2. Justin Trudeau, Prime Minister; Chrystia Freeland, Finance Minister; Dominic LeBlanc, Minister of Intergovernmental Affairs; Jean-Yves Duclos, President of the Treasury Board, former professor at Laval University whose specialty was matters of equalities, social justice, poverty, and the like.

3. Plutonomy is a term that refers to the science of the production and distribution of wealth. The term first appeared in the middle of the 19th-century in the work of John Malcolm Forbes Ludlow. In modern times, Citigroup analysts, beginning with Ajay Kapur in 2005, have used the term to describe an economy in which the rich are the driving force and main beneficiaries of economic growth.

Citigroup analysts advised their clients to take advantage of inequality by building a stock portfolio made up of the luxury items favoured by the wealthy. Fifteen years later, Kapur suggested that antagonism to plutonomy had reached a tipping point. (

4. Capitalism, Socialism, Social Plutocracy: An American Crisis, John H. Skinner, 2014

5. Atlantik-Brücke was founded in 1952 with the aim of advancing cooperation between Germany, Europe and America to promote "multi-lateralism, open societies and free trade." Its membership, by invitation only, is said to be comprised of 500 "decision-makers from business, politics, science and the media on both sides of the Atlantic."

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September 11, 2020

Tribute to the Chilean People and Their
Determined Struggle for Justice and Peace

September 11 marked the 47th anniversary of the U.S. imperialists' coup d'état in Chile, in which the Pinochet regime brutally assassinated President Salvador Guillermo Allende and murdered, tortured and imprisoned thousands of people. Numerous commemorative activities took place worldwide in commemoration of this year's anniversary, at a time when the U.S. continues to organize and support violent coups such as in Honduras in 2009, and carry out subversive actions against the democratically elected governments of Latin American countries such as Cuba, Venezuela, Bolivia and Nicaragua, which are exercising their right to choose their own political system, free from U.S. interference.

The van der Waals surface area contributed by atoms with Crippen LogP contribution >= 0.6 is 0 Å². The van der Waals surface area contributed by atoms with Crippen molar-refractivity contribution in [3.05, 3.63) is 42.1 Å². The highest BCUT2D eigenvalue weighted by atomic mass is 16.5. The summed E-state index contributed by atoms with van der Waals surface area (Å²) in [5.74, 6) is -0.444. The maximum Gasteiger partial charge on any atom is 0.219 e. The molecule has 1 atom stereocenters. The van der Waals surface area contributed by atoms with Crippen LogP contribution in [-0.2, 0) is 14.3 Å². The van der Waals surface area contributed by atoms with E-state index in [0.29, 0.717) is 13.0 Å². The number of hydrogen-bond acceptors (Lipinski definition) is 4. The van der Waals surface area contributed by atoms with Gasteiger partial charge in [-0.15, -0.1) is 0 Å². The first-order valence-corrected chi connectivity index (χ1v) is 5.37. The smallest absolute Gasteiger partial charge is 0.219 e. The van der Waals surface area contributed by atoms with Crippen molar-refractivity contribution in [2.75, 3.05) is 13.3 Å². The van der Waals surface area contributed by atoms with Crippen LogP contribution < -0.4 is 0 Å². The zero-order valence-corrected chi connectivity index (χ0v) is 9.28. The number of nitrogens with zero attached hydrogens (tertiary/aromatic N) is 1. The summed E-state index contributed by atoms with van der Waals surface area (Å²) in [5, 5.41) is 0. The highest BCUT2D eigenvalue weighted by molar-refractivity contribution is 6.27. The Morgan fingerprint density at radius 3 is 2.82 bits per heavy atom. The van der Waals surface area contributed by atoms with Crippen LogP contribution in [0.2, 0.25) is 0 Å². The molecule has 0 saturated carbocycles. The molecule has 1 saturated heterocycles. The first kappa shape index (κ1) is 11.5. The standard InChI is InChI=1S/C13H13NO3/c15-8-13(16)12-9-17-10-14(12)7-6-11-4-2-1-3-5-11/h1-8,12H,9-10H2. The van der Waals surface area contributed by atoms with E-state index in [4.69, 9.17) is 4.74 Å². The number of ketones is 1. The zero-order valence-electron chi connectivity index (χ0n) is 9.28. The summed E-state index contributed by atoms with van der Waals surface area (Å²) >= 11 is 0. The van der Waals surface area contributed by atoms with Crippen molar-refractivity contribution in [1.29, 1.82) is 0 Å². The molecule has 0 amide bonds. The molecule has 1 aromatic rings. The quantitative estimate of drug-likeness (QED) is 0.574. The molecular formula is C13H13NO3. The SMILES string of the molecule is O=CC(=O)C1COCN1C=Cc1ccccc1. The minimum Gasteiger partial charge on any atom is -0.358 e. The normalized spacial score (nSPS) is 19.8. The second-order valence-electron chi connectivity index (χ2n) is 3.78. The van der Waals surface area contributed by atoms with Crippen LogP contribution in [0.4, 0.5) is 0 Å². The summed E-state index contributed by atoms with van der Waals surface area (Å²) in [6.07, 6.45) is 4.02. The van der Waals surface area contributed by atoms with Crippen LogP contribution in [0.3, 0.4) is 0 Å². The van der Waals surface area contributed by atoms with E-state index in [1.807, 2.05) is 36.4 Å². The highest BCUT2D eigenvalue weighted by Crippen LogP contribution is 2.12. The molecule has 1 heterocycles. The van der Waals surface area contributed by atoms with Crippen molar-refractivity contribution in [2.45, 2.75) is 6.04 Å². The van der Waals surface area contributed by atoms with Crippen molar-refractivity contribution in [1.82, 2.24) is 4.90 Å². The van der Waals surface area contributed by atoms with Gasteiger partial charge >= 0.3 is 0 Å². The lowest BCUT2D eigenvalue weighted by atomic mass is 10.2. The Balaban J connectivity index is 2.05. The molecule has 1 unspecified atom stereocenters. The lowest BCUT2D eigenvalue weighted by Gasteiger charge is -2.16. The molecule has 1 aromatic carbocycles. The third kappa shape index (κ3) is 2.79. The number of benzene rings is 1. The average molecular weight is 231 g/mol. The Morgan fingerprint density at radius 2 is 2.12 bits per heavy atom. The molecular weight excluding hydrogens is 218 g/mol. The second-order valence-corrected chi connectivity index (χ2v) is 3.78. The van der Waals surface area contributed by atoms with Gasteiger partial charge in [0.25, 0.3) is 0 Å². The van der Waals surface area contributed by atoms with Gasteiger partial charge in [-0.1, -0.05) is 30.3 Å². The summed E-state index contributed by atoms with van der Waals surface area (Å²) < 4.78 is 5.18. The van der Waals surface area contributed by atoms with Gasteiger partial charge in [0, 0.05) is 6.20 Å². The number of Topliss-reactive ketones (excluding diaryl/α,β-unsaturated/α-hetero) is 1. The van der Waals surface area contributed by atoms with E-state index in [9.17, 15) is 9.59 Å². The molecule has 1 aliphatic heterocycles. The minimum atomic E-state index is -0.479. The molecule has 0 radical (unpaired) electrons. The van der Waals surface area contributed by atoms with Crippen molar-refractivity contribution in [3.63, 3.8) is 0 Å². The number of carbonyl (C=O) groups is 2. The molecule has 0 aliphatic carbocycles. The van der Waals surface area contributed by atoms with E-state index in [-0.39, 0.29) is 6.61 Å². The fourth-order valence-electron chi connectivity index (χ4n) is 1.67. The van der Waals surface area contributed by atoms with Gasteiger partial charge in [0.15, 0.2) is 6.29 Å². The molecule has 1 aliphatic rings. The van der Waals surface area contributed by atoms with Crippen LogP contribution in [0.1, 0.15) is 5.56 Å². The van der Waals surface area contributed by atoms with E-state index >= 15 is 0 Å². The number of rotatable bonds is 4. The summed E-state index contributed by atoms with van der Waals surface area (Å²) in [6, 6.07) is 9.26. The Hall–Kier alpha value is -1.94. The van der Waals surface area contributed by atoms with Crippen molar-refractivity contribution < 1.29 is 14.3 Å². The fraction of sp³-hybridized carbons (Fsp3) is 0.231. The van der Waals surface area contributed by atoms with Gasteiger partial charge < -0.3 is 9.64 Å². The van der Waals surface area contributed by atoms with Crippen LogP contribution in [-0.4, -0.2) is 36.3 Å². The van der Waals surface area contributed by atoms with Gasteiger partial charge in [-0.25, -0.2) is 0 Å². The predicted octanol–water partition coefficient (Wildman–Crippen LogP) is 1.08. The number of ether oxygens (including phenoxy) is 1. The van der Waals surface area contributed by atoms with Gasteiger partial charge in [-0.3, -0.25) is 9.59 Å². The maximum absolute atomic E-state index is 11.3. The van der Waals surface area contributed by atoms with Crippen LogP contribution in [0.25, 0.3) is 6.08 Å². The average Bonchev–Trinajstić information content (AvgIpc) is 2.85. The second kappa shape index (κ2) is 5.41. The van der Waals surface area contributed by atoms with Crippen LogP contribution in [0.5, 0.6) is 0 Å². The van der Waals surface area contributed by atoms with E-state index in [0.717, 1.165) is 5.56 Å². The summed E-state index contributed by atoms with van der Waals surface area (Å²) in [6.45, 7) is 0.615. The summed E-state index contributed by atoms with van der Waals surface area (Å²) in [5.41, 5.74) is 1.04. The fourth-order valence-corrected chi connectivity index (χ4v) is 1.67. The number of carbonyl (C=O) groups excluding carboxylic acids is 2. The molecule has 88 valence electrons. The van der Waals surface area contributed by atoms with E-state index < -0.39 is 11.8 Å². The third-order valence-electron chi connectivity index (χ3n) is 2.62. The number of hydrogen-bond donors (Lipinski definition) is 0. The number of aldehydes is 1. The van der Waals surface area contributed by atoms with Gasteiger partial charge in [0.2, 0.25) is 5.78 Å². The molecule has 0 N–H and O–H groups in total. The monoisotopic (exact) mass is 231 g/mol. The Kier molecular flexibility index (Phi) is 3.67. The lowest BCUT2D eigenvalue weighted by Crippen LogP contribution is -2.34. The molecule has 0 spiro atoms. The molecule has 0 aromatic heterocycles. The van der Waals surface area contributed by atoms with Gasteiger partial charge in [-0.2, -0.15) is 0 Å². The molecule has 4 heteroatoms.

We salute the Chilean people's resolute struggle to obtain justice for the crimes committed by the Pinochet regime and its American sponsors and their struggle today to rid themselves of the remnants of the Pinochet era and provide themselves with a new constitution.

Montreal's Araucaria Cultural Centre organized the traditional reminder of the events of September 11 in Chile 47 years ago. Each year the Tree of Memory that grows in Jeanne-Mance Park brings together Chileans and the friends of the Chilean people.